Following the review, Ministry staff may prepare a permit containing all the applicable terms and conditions which must be met in conjunction with the construction of the access(es). You will receive the permit, or in the event that the permit is withheld, you will receive a letter outlining the reasons your application was refused. If you believe that the reasons for refusal can be surmounted by revised design or layout considerations, contact the District Transportation Office.
Apply for a controlled access permit.
Residential and Agricultural Access
On numbered routes and controlled access highways, you need a permit to construct any driveway or other highway access. If you are planning to build a single family driveway on a side road outside a municipality, then you do not need a permit. The Ministry of Transportation has provided a Residential Driveway Information Guide to assist you with design and construction of your driveway.
Residential Accesses on Numbered Routes and Controlled Access Highways
If you are building a single-family driveway, you may still find the Residential Driveway Information Guide mentioned above helpful. You will need to pay extra attention to sight distances on numbered routes.
Multi-Family accesses will be checked to determine if a transportation design report is required. Ask your District Development Technician for more details.
Agricultural Driveways require a permit for construction. If you propose to use large agricultural equipment or access fields and barns with the driveway, you probably need an agricultural driveway. Land use is specified in the application.
Fruit Stand Accesses
Fruit and vegetable stands are a common sight in the agricultural areas of the province. They range in size from seasonal roadside booths to larger commercial buildings selling a wide variety of fruits and vegetables. They are located on numbered (controlled access) highways and on side roads throughout the Okanagan Valley and other parts of the province. They attract locals and tourists alike. Some of the larger stands have become regular stops for tour bus operations. As a result, the Ministry of Transportation has developed special conditions which apply to fruit stand accesses.
As a commercial operation, fruit stand accesses may be 9 metres (30 feet) in width and two accesses may be permissible, if required for traffic circulation. In addition to the normal access considerations (such as drainage, sight distance and driveway surfacing), concrete roadside barriers (CRBs) may be required to define and separate the access locations. There must be adequate parking available on site so that customers are not parking on the shoulders of the public road. Larger fruit stand operations may require parking spaces suitable for longer recreational vehicles and tour buses.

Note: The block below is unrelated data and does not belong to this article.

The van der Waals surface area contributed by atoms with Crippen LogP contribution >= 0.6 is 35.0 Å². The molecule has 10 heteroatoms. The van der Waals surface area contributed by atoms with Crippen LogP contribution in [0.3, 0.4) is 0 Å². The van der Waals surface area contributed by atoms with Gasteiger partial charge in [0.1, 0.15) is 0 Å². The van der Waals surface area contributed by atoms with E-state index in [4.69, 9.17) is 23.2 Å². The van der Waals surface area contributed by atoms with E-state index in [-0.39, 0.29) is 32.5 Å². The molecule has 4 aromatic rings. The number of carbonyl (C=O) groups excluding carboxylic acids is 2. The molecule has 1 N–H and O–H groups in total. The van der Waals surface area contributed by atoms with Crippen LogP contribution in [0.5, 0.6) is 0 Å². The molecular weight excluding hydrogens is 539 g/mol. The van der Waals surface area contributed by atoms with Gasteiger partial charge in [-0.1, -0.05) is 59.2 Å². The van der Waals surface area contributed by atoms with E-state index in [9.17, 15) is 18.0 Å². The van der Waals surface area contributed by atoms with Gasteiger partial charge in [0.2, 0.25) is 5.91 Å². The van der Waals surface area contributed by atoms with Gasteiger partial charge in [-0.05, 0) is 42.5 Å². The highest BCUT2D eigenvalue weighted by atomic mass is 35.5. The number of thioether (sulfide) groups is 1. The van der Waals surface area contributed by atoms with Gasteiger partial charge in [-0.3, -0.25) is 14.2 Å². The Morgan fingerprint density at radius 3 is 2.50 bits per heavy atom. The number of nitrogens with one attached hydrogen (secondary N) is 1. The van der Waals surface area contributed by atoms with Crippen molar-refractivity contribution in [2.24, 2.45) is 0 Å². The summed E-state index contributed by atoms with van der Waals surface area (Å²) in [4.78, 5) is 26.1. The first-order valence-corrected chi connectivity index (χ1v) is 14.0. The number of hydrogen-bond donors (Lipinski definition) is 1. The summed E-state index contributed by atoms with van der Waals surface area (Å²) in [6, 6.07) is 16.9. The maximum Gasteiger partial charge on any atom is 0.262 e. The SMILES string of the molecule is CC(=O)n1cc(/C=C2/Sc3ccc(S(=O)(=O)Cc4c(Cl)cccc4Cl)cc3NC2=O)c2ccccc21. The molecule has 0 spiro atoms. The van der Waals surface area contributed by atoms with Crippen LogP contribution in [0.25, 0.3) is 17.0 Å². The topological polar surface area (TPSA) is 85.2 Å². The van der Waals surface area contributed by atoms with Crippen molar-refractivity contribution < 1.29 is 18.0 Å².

For further information on fruit stand accesses, please contact the local district office of the Ministry of Transportation.
Apply for an ordinary access permit.
Snowmobile Trails within Highway Rights of Way
To assist in the development of snowmobile trails through out the province, the Ministry of Transportation has developed guidelines on how and where snowmobile trails can be accommodated within a provincial highway right of way.
Location of Trails:
For safety purposes, due to the interaction of snowmobiles and motor vehicle traffic, snowmobile trails should be located outside of the highway right of way wherever possible. However, the ministry realizes that in some situations, due to physical constraints such as rivers or cliffs, snowmobile trails cannot operate outside of the highway right of way. Therefore, the Ministry of Transportation will allow snowmobile trails within the highway right of way under certain conditions.
Conditions for trails within right of way:
All snowmobile trails located within a highway right of way must be approved by the Ministry of Transportation. Decisions on wherever to allow a snowmobile trail within a highway right of way will be based on the following criteria:
• The speed of the motor vehicle traffic;
• The amount of motor vehicle traffic;
• The available sight distance – both for motor vehicles traffic and snowmobiles;
• The trail length within the highway right of way;
• The available space between the trail and highway if running parallel to each other; and
• The width of the highway at trail crossings.
Approved snowmobile trails must ensure the safe operation of the trail and the highway. Some of the requirements for constructing a snowmobile trail include:
• Alignment of trail crossings as close to 90 degrees as possible to the highway;
• The ongoing maintenance of snow banks at highway crossings to ensure sight distances; and
• The use of culverts to cross ditches.
The ministry has developed detailed guidelines outlining the conditions for snowmobile trails. For further information, contact your District Transportation Office.
RCMP issued permit requirement:
The Motor Vehicle Act Regulations states that no person shall drive or operate a snow vehicle or snowmobile on a highway in unorganized areas of the Province unless he is the holder of a permit issued by a member of the Royal Canadian Mounted Police stationed nearest to the place where such operation will take place.
Therefore, to operate a snowmobile on a trail within highway right of way the operator must obtain a permit. The purpose of the permit is to ensure that the snowmobile has been registered, licensed and has proper insurance. The permit also makes sure that the operator of the snowmobile has a valid driver’s license.
This guide is a living document; it is subject to change without notice. Please check the Rural Subdivisions Website (http://www.th.gov.bc.ca/permits/Subdibision_Home.asp) to make sure you version is sufficiently current.